This site has been initiated as an open FORUM to develop ideas to sustain better and more resilient future social, environmental and economic development in Portsmouth and its region.
The initiative is intended to engage constructive and creative debate that can encourage quality, opportunities and best outcomes in planning architecture and design.
READERS ARE INVITED AND WELCOMED TO CONTRIBUTE to informing this future debate by submitting feedback or their own publications to the editorial team.
We welcome a flow of visions offering fresh, new and alternative ideas.
Portsmouth is a unique island city and one of only two in Europe and, like Venice, has had a pivotal role in imperial maritime history.
Portsmouth city is located on Portsea island which is one of an arc of low lying islands along the Solent coast. Portsmouth, Langstone and Chichester harbours are located between the inner archipelago while the Isle of Wight is located across the Solent to the south. The South Downs, located by Portsdown hill, to the north frame this coastal landscape.
The city retains its famous Naval base (the largest in the UK), alongside a ferry terminal and commercial port. Along with a wealth of historic military assets it has been the birthplace of a number of well know British cultural figures and has long played a pivotal role in UK commercial, political and military history.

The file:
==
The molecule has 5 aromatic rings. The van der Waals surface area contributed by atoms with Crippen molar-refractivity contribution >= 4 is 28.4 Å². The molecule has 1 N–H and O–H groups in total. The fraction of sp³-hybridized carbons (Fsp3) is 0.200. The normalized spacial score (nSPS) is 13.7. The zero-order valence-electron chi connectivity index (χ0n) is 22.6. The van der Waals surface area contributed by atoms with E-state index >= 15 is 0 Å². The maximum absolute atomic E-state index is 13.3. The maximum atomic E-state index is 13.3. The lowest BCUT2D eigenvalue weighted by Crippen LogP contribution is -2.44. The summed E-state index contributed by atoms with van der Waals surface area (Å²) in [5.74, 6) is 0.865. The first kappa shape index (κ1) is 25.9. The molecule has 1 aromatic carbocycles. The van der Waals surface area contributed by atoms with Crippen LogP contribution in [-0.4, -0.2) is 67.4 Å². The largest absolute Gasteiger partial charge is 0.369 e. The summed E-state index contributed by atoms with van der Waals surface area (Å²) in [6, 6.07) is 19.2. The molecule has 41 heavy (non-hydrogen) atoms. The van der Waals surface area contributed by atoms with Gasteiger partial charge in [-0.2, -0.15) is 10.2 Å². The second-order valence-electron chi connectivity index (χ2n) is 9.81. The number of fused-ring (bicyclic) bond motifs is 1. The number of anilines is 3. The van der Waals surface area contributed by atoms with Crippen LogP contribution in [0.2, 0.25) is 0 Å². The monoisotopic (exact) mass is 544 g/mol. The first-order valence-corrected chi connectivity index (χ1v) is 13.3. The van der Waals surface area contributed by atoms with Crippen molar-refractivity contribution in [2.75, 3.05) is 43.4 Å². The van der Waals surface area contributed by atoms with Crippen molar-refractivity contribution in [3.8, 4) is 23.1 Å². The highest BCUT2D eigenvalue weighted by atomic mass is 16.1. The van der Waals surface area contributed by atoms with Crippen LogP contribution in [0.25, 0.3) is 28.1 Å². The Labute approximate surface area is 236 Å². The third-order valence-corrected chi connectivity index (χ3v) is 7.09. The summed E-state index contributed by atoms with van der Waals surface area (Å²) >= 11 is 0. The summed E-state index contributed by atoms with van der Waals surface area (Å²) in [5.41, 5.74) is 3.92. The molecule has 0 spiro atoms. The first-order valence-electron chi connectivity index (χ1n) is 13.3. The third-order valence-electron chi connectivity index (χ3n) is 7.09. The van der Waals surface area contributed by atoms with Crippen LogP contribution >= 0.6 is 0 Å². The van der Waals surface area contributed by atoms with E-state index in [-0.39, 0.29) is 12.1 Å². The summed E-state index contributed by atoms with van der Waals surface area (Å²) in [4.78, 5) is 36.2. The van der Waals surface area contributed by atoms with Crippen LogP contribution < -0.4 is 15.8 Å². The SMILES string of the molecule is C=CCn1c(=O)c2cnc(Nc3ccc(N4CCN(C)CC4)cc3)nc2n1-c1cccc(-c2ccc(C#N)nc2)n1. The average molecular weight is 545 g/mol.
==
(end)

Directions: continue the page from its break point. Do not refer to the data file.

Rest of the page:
The Solent and the adjoining harbours have rich intertidal ecologies, are popular for water-sports and recreational boating, as well as being significant habitats for migratory birds.
In 2016 the worlds only commercial hovercraft service, which connects Southsea common to the Isle of Wight, celebrated its 50th year in operation.
The city’s containment has long ensured its population density is the highest in the UK, and well above that of London. The flat landscape with its extensive coastline makes the city the most vulnerable in the UK to climate induced rises in sea level.
Against this backdrop residents experience poor health, low educational attainment and a poor quality of life; car transportation dominates, few cycle and historically rail connectivity has declined; yet the city continues to grow.
Portsmouth is an exceptional city with an extensive hinterland and an exciting future, but faces many specific and unique spatial design, economic and environmental challenges which this site aims to investigate.
Images & publications on this site are shared under CC BY-ND 2.0 creative commons licence
© island city papers